If that were not the only problem, there is also the fact that much of the available land is in small chunks of one to three acres and thus not suitable for big shed development. In addition there are a lot of competing demands for alternative land use such as residential and all this is not helped by the fact that many sites that could provide large shed development have been blighted by the Government’s HS2 rail scheme such as at Washwood Heath.

In Birmingham, Sarjant notes: “This has left the market in a situation where if you wanted to develop a 100,000 sq ft warehouse you would not be able to find a suitable site.”

This is putting a huge stress on greenbelt sites for, as Simon Lloyd of DTZ says: “It is important to have the right supply of employment land and in the right place – the greenbelt issue will need to be addressed.”

Prologis is working through a 40-acre site in Hams Hall, which formerly accommodated the cooling towers of the power station. Such a site should be brownfield but a quirk has meant that it is allocated greenbelt. Getting it reallocated says Sarjant could prove challenging.

Already this year moves to develop greenbelt land right next door to Coventry Airport by Roxhill were frustrated by Eric Pickles, the communities and local government secretary who turned it down citing greenbelt issues.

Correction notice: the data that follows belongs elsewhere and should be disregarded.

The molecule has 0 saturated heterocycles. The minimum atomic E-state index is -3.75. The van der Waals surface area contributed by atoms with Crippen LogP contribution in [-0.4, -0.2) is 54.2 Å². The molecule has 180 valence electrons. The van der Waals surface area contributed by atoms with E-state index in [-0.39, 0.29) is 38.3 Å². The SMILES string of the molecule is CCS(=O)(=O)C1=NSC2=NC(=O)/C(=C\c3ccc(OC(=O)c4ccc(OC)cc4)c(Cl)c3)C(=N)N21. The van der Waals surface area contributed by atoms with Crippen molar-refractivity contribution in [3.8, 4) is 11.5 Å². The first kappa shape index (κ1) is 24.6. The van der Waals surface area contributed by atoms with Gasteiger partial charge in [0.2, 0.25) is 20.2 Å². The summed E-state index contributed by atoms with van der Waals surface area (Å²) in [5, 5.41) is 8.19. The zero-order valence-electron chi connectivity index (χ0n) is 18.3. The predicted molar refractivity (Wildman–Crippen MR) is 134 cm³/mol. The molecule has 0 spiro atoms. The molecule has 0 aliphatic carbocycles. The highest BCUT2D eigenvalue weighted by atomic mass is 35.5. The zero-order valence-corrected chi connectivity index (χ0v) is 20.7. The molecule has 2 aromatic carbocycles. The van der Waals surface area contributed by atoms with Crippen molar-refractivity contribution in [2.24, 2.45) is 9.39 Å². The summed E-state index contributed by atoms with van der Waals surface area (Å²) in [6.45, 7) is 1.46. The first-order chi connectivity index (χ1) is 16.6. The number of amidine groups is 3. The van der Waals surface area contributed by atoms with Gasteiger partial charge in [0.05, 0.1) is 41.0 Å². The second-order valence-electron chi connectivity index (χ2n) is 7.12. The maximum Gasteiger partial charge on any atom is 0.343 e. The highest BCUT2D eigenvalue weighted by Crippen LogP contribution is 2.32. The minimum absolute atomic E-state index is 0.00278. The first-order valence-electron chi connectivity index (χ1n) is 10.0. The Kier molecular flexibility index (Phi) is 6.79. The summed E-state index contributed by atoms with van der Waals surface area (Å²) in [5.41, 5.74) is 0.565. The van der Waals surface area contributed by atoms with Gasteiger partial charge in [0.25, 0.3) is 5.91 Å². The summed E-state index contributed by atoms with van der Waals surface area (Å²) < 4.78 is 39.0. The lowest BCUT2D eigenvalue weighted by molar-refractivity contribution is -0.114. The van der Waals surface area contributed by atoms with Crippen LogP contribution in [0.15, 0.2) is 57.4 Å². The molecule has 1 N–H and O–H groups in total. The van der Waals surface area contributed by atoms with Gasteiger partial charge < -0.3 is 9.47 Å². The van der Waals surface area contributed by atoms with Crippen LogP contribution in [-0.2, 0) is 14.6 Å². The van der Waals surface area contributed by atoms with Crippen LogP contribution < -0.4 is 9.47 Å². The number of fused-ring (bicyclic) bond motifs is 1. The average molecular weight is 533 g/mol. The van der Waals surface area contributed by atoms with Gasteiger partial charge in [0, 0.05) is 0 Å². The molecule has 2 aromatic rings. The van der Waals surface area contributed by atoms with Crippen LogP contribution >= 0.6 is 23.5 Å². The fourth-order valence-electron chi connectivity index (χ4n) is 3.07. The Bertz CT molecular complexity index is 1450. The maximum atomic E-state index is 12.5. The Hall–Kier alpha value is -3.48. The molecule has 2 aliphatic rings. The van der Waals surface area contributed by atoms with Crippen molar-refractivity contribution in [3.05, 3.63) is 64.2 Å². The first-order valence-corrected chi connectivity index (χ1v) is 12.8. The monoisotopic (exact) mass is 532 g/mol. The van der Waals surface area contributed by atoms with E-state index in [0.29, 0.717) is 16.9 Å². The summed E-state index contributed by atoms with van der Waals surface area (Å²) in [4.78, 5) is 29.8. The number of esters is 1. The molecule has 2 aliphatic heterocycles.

This is despite the 4.5 million sq ft Coventry Gateway scheme having been approved by Warwickshire Council and Coventry Council and supported by Coventry and Warwickshire local enterprise partnership (LEP).

The scheme was made up of two separate plots. The southern 200 acres capable of providing 3.6 million sq ft of large B2/B8 warehousing, while the northern 60 acre plot fronting the A45 had the potential for a variety of B1(a) (b) and (c) uses together with a hotel and other ancillary retail uses, totalling 900,000 sq ft.



It would have been the largest strategic development in the West Midlands and its refusal leaves the region with very little land with planning consent for employment uses.

David Keir of Roxhill notes: “Coventry and Warwickshire are rapidly running out of sites to attract investment. The region is very short of locations that will not only attract inward investment but also allow companies to expand and remain in the area.”

With the lack of availability, land prices notes Sarjant, are becoming “frothy” as the pressures mount and that, in addition to the increase in construction costs, pushing up rent levels.

Rents in the Midlands were one of the first regions to see a significant jump, with deals on speculative space at the start of the year breaching the £6 mark. Syncreon’s agreement to lease the 127,500 sq ft speculative Prologis Park Midpoint for £6.35 per sq ft in March this year set a new headline rent for the Midlands.

Spurred on by this market activity, a number of developers are about to announce further speculative builds and, according to Colliers International, are rumoured to be quoting between £6.35 and £6.50 per sq ft – a significant increase when compared to the £5.75 per sq ft quoted in the 2008 pre-recession market.